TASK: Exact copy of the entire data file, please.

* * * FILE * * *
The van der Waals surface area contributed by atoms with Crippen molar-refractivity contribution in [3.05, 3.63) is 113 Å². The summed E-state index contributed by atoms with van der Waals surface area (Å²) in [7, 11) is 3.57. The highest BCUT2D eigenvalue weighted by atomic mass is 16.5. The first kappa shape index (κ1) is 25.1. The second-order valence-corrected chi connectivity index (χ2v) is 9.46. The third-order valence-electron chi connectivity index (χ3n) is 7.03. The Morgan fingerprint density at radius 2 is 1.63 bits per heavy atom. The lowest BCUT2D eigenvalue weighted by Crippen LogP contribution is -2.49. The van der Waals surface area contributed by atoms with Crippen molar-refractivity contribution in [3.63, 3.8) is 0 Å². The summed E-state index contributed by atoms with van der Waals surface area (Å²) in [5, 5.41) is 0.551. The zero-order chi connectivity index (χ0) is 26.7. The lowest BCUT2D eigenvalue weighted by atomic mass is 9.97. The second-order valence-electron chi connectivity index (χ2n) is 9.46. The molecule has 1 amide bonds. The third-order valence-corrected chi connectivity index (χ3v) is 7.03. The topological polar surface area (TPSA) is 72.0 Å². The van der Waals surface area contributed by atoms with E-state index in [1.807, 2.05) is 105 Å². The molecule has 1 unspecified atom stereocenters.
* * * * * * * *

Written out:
The van der Waals surface area contributed by atoms with Crippen molar-refractivity contribution in [3.05, 3.63) is 113 Å². The summed E-state index contributed by atoms with van der Waals surface area (Å²) in [7, 11) is 3.57. The highest BCUT2D eigenvalue weighted by atomic mass is 16.5. The first kappa shape index (κ1) is 25.1. The second-order valence-corrected chi connectivity index (χ2v) is 9.46. The third-order valence-electron chi connectivity index (χ3n) is 7.03. The Morgan fingerprint density at radius 2 is 1.63 bits per heavy atom. The lowest BCUT2D eigenvalue weighted by Crippen LogP contribution is -2.49. The van der Waals surface area contributed by atoms with Crippen molar-refractivity contribution in [3.63, 3.8) is 0 Å². The summed E-state index contributed by atoms with van der Waals surface area (Å²) in [5, 5.41) is 0.551. The zero-order chi connectivity index (χ0) is 26.7. The lowest BCUT2D eigenvalue weighted by atomic mass is 9.97. The second-order valence-electron chi connectivity index (χ2n) is 9.46. The molecule has 1 amide bonds. The third-order valence-corrected chi connectivity index (χ3v) is 7.03. The topological polar surface area (TPSA) is 72.0 Å². The van der Waals surface area contributed by atoms with E-state index in [1.807, 2.05) is 105 Å². The molecule has 1 unspecified atom stereocenters.